What is 'Indication of Interest (IOI)'

An indication of interest (IOI) is an underwriting expression showing a conditional, non-binding interest in buying a security that is currently in registration (awaiting approval by the Securities and Exchange Commission [SEC]). The investor's broker is required to provide the investor with a preliminary prospectus. An IOI in the mergers and acquisition world, meanwhile, has similar intent but is done differently.

BREAKING DOWN 'Indication of Interest (IOI)'

In the securities and investing world, an indication of interest (IOI) is typically expressed in advance of an IPO. It demonstrates a conditional, non-binding interest in buying a security that is currently awaiting regulatory approval (securities in the U.S. must be cleared by the SEC). The IOI is non-binding because it is illegal to sell a security while still in the registration process. The investor's stockbroker is required to provide the investor with a preliminary prospectus. The IOI remains open-ended and is not a commitment to buy.

An IOI comprises expressions of trading interest that contain one or more of the following elements: the security name, whether the participant is buying or selling, the number of shares, capacity and/or price of the purchase or sale. Firms and broker-dealers have the ability to electronically communicate or advertise proprietary or client trading interest in the form of IOIs to the marketplace, either through their own systems or through dedicated trading platforms.

Indications of interest for IPOs are usually accepted on a first come, first serve basis. Because the demand for securities may exceed the supply available to distribute, placing an indication of interest does not guarantee you'll be able to buy into an IPO.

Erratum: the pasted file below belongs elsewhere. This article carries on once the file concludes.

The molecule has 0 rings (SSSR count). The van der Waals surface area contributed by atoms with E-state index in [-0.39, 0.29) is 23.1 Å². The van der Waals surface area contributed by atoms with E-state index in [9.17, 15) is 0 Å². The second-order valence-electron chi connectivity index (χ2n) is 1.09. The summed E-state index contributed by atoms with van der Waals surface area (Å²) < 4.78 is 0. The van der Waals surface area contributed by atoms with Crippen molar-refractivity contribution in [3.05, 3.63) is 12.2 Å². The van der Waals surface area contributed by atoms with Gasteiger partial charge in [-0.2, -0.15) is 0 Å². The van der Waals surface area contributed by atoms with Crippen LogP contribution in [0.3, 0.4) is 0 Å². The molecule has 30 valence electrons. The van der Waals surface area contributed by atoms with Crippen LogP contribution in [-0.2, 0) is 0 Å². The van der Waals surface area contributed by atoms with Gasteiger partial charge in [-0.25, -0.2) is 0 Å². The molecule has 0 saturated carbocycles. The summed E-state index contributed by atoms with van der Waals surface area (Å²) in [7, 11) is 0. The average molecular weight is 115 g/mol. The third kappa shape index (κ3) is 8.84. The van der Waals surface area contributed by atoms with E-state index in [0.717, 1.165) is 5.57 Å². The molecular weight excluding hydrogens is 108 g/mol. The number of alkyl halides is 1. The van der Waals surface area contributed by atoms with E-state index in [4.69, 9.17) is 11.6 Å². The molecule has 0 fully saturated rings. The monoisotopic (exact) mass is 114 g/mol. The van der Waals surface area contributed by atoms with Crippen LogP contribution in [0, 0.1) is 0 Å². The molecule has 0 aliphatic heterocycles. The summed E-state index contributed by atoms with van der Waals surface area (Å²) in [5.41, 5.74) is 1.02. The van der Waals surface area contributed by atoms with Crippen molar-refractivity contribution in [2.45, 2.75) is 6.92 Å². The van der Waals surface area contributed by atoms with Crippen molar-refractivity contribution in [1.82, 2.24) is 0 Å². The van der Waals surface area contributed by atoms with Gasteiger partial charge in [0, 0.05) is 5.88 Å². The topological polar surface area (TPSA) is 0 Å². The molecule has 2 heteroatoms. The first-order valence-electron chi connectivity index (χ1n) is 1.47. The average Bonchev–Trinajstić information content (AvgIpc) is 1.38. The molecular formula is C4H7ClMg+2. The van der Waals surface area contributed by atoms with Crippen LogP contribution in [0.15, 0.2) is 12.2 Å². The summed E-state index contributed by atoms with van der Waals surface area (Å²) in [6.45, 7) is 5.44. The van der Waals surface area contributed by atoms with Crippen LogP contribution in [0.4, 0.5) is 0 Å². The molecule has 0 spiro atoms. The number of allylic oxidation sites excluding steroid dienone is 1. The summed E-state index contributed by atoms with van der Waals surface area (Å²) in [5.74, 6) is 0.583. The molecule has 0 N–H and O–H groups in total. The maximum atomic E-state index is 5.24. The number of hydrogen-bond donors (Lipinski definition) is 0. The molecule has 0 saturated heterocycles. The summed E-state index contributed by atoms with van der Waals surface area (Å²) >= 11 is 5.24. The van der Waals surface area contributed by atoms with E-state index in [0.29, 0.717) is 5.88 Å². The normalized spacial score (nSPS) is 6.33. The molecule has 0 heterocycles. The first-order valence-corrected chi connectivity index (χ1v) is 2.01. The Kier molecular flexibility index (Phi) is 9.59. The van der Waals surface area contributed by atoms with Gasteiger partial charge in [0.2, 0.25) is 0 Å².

IOI in Mergers and Acquisitions

In the world of mergers and acquisitions, an indication of interest is similar in intent to an IOI for an initial public offering, but with different components. Once again, it is a non-binding agreement, but this kind of IOI usually comes in the form of a prepared letter written by a buyer and addressed to the seller. The purpose is to communicate a genuine interest in purchasing a company. Among other things, an IOI should provide guidance on a target valuation for the acquisition target company, and it should also outline the general conditions for completing a deal. Elements of a typical IOI for mergers and acquisitions often include, but are not limited to:

  • Approximate price range; can be expressed in a dollar value range (e.g., $10 million to 15 million) or stated as a multiple of EBITDA (e.g., 3 to 5x EBITDA)
  • Buyer’s general availability of funds and sources of financing
  • Management retention plan and role of the equity owner(s) post-transaction
  • Necessary due diligence items and a rough estimate of the due diligence timeline
  • Potential proposed elements of the transaction structure (asset vs equity, leveraged transaction, cash vs equity, etc.)
  • Timeframe to close the transaction
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